For calculating interest. Anything that's calculated as 30/365, for example, accumulates interest every day, except for the 31st of a month. I'd like to figure out a way to tell how often the 31st has occurred between two dates - for example, between March 15th 2017 and today, there have been 2 31st's - March 31 and May 31st. Is there a good way to figure this out in Excel besides listing out each month in the formula?

  • Do you want to count the first or last dates if they fall on the 31st ?? – Gary's Student Jun 5 '17 at 16:59
  • The rule is, for interest that's 30/360, 30/365, etc., the 31st is ignored. As a result, we need to count all 31st that are in the range. This includes the first and the last date if the fall on the 31st. – Selkie Jun 5 '17 at 19:59
  • On the other side, what about February? Are you making a separate adjustment for that month? – gns100 Jun 5 '17 at 20:21
  • No, February gets no special adjustment. – Selkie Jun 5 '17 at 21:07

You can use this:


What this does it returns the last day of each month between the desired date and today. If it equals 31 it counts it. The SUMPRODUCT counts each true as one and False as 0.

Thus it counts the months that end in 31.

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  • This is beautiful! Going to test it for corner-cases – Selkie Jun 5 '17 at 19:56
  • I'm getting a #REF error when trying this out - it's unhappy with the indirect row - specifically, this is occurring when there are 0 instances of 31 day months between the dates. See if I can trigger it other ways – Selkie Jun 6 '17 at 21:14
  • 1
    Yup, only on no entries. Wrap in an iferror(equation,0) to fix. – Selkie Jun 6 '17 at 21:20

For interest, even though there is an accepted answer, this will also work, and is a bit shorter:

=SUMPRODUCT(N(DAY(ROW(INDIRECT(StartDate &":"&EndDate)))=31))

It creates an array of all the dates from Start to End inclusive, and counts the number of days = 31.

This method will run into the dreaded 25 Nov 4770 problem, unless Excel has increased the number of rows by then :-)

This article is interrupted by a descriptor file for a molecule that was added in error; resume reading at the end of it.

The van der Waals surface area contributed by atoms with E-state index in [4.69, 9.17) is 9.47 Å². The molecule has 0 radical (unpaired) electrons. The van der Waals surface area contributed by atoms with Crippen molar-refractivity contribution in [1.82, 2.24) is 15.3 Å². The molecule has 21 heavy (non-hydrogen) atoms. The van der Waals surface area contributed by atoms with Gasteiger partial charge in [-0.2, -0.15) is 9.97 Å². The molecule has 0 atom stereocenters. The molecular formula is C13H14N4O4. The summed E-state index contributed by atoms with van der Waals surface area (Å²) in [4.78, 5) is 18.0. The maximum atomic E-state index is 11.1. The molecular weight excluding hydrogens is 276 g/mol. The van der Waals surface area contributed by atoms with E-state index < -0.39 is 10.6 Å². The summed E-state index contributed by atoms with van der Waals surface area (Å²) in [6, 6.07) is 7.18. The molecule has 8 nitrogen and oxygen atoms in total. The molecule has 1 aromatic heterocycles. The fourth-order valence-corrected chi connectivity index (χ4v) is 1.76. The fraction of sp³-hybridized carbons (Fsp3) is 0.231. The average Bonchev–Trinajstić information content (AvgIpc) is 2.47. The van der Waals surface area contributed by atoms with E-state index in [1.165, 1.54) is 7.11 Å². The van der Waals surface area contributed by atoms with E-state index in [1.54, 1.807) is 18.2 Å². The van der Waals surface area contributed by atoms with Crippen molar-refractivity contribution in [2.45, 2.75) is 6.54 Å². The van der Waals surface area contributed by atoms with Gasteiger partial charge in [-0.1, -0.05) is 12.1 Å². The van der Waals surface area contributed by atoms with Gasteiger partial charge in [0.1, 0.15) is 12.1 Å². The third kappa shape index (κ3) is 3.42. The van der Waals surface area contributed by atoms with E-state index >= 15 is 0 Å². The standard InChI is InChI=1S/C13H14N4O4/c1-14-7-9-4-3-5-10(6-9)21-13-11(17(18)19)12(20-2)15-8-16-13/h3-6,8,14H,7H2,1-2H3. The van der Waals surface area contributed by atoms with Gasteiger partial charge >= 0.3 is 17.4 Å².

• This looks really promising, I'll take a look! – Selkie Jun 6 '17 at 22:22
  • Yup it is shorter, but it will do 30 times more iterations than mine. :) – Scott Craner Jun 7 '17 at 1:08
  • @ScottCraner Not sure that would be an issue given various date ranges and the increased complexity of yours. But I don't have a tool to check the timing of these formulas when run on the worksheet. – Ron Rosenfeld Jun 7 '17 at 1:32
  • I doubt it would make a difference at all. I was just giving you a hard time. A little sarcasm. – Scott Craner Jun 7 '17 at 1:52
  • @ScottCraner I overlooked the emoji. Mine is kind of a "brute force" method. – Ron Rosenfeld Jun 7 '17 at 1:55

You can use the fact that there are 7 31sts per year to your advantage. For start date in B1 and end date in B2:



  • Calculate the difference in the years of the start and end dates, irrespective of the month. Multiply the difference plus 1 by 7. This will provide a base over-count of the 31sts from which we will subtract.
  • Next, look up the number of preceding 31sts in the same calendar year as the start date. This is handled by the array which gives this value for each month. This value is subtracted from the total.
  • Then, do similar for the end date, but instead look up the number of remaining 31sts in the same calendar year as the end date. This value is subtracted as well.
  • Finally, correct for the corner case where the end date is the 31st of a month. In this case, add 1 to the total.


Start: 9/6/2013
End: 12/31/2016

  • Difference in years = 2016 - 2013 = 3 --> Add (3 + 1) * 7 = 28 to the number of 31sts.
  • Lookup preceding 31sts in start date calendar year: September has 5 preceding 31sts. --> Subtract 5 from number of 31sts: 28 - 5 = 23
  • Lookup remaining 31sts in end date calendar year: December dates have 1 remaining 31st. --> Subtract 1 from number of 31sts: 23 - 1 = 22
  • Check for 31st end date: The end date is on the 31st, so add 1 to the number of 31sts: 22 + 1 = 23.

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